Larry Bird back in the game, gives Pacers another shot
After a year off, Larry Bird returns as president of the Pacers and finds his team may not be that far away from unseating the Heat in the East.
INDIANAPOLIS -- Larry Bird sits quietly in the stands watching practice, peering down through basketball eyes that have seen so much. Sometimes, he stands and leans on a railing, stretching his chronically achy back. His eyes, though -- squinty, a little droopy -- never avert their Hall of Fame gaze from the action on the court below.
Bird is back in his element, back running the only team he wanted to run. A year off has rejuvenated him, has reminded him of a fact he probably should've already known.
"If you're a lifer, you're a lifer," Bird told CBSSports.com in a quiet moment after practice last week.
Bird is a lifer, all right; a private man who knows there is no use fighting the awkward bond between his small-town roots and his life's work in the public eye. He has returned after a year off to reclaim his perch as president of the Indiana Pacers, an outcome he truly didn't foresee when he left.
"I never dreamed I'd be back, especially so quick," Bird said. "But I thought that's the best thing that I've done in a long time -- get away from it, refresh, watch the team play."
He is watching the team play in person now, watching his offseason handiwork take shape. So far, even the instinctively diffident Bird has to admit he likes what he sees.
"Of course, any time you've got a better team, it makes it a lot easier," Bird said. "But not only that, we've got good guys. These guys are so good to be around. It's like you never left."
In the summer of 2012, after winning the NBA's executive of the year award, Bird had to step away from the game that has been in his blood since he first lofted a basketball toward a hoop in his native French Lick, Ind. He was burned out, in constant agony from the back problems that brought his Hall of Fame playing career to an end. There were other challenges that Bird, ever the introvert, describes only as "health issues."
"It wasn't hard," Bird said in a rare moment of reflection about his decision to leave the Pacers. "I knew we had a good team, that the team was pretty well set."
Bird, 56, spent time in Florida and at his beloved southern Indiana ranch. He watched almost every Pacers game last season, filing some mental notes into his encyclopedic basketball mind.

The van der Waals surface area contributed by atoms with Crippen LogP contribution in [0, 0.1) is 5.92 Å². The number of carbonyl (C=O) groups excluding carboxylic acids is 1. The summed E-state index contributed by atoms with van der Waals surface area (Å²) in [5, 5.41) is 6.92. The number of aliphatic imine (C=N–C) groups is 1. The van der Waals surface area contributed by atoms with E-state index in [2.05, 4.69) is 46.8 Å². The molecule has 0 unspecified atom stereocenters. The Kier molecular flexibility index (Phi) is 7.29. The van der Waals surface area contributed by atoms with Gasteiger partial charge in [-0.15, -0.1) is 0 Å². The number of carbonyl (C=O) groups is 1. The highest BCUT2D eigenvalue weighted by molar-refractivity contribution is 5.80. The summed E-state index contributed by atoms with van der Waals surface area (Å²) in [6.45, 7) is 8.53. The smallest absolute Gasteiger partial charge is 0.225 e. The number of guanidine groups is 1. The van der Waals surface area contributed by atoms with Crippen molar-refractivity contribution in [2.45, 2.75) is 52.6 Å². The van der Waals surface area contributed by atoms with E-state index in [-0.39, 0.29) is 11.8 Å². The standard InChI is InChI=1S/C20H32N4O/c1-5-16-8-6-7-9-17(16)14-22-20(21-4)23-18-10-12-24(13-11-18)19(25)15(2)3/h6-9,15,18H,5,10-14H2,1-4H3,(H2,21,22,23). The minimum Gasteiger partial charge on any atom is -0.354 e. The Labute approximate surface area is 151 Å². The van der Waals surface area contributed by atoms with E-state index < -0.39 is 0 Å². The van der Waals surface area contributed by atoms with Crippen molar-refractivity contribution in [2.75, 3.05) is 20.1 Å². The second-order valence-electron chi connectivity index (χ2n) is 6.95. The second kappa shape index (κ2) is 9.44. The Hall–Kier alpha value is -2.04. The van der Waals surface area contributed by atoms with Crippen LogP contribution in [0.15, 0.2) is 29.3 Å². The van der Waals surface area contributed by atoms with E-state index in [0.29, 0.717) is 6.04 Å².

After a while, teams started calling Pacers owner Herb Simon. What's going on with Larry? Can we talk to him? One such team was the Sacramento Kings, and after a brief but serious flirtation, Bird and Simon began the dialogue that ultimately led him back to Indiana, where he belonged.
"I guess when the other owners started calling my owner up and started asking questions, that's when he called me and said, ‘Look, I want you back here,'" Bird said. "'I'd rather you be here than anywhere else.'"
In the end, nothing that Bird tried during his year hiatus -- personal appearances, a little corporate work -- could replace his burning obsession with the game, his need for the competition. The final push for a reunion with the Pacers came from Frank Vogel, the unproven, 30-something assistant Bird had promoted to head coach after firing Jim O'Brien late in the 2010-11 season.
On his first day back at work following a brief vacation, on the heels of Indiana's Game 7 loss to Miami in the Eastern Conference finals, Vogel traveled to Bird's ranch and made his pitch.
"I went down and spent some time with him hoping I could nudge him a little bit to understand what we're building here and get him to want to be a part of it," said Vogel, now 40. "He affects what we do here in so many ways."
Donnie Walsh, who had returned to the Pacers a year earlier after a three-year stint running the Knicks, agreed to stay on in an advisory role when Bird returned as president. Suddenly, the pieces were coming back together for another run at the Heat.
Bird and Walsh, possessing a sizeable percentage of the Hoosier state's collective basketball knowledge between them, would be Vogel's two-sided sounding board -- a kettle drum of information that Vogel could tap any time. The skilled Kevin Pritchard would execute the vision as the GM, along with rising front-office stars Peter Dinwiddie and Ryan Carr.
"Things haven't really changed much," Bird said.